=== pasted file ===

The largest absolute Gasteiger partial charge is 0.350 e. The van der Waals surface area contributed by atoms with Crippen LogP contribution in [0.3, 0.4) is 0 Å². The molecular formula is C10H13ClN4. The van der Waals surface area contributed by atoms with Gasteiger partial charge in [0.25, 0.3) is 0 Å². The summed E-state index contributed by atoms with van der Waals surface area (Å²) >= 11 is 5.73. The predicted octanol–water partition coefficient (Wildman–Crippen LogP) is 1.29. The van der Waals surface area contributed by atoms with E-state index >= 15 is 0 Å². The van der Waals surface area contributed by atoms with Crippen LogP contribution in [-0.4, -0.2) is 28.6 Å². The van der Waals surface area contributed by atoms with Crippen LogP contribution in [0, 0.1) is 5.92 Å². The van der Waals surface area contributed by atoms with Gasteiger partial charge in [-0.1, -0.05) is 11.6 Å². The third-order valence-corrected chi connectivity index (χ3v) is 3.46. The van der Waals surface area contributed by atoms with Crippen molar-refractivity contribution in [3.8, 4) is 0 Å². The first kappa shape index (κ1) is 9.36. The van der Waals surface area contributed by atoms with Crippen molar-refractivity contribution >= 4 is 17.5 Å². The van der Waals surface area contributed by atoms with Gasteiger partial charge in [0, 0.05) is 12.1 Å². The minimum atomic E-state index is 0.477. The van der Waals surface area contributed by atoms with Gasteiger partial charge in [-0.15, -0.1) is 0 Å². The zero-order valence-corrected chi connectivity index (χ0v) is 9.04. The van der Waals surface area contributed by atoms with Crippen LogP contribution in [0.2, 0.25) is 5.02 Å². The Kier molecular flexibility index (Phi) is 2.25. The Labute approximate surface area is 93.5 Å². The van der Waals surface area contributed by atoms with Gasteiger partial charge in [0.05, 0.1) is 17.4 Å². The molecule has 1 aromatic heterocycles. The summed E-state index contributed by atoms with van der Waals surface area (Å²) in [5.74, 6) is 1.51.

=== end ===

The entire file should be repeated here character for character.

The largest absolute Gasteiger partial charge is 0.350 e. The van der Waals surface area contributed by atoms with Crippen LogP contribution in [0.3, 0.4) is 0 Å². The molecular formula is C10H13ClN4. The van der Waals surface area contributed by atoms with Gasteiger partial charge in [0.25, 0.3) is 0 Å². The summed E-state index contributed by atoms with van der Waals surface area (Å²) >= 11 is 5.73. The predicted octanol–water partition coefficient (Wildman–Crippen LogP) is 1.29. The van der Waals surface area contributed by atoms with E-state index >= 15 is 0 Å². The van der Waals surface area contributed by atoms with Crippen LogP contribution in [-0.4, -0.2) is 28.6 Å². The van der Waals surface area contributed by atoms with Crippen LogP contribution in [0, 0.1) is 5.92 Å². The van der Waals surface area contributed by atoms with Gasteiger partial charge in [-0.1, -0.05) is 11.6 Å². The third-order valence-corrected chi connectivity index (χ3v) is 3.46. The van der Waals surface area contributed by atoms with Crippen molar-refractivity contribution in [3.8, 4) is 0 Å². The first kappa shape index (κ1) is 9.36. The van der Waals surface area contributed by atoms with Crippen molar-refractivity contribution >= 4 is 17.5 Å². The van der Waals surface area contributed by atoms with Gasteiger partial charge in [0, 0.05) is 12.1 Å². The minimum atomic E-state index is 0.477. The van der Waals surface area contributed by atoms with Gasteiger partial charge in [-0.15, -0.1) is 0 Å². The zero-order valence-corrected chi connectivity index (χ0v) is 9.04. The van der Waals surface area contributed by atoms with Crippen LogP contribution in [0.2, 0.25) is 5.02 Å². The Kier molecular flexibility index (Phi) is 2.25. The Labute approximate surface area is 93.5 Å². The van der Waals surface area contributed by atoms with Gasteiger partial charge in [0.05, 0.1) is 17.4 Å². The molecule has 1 aromatic heterocycles. The summed E-state index contributed by atoms with van der Waals surface area (Å²) in [5.74, 6) is 1.51.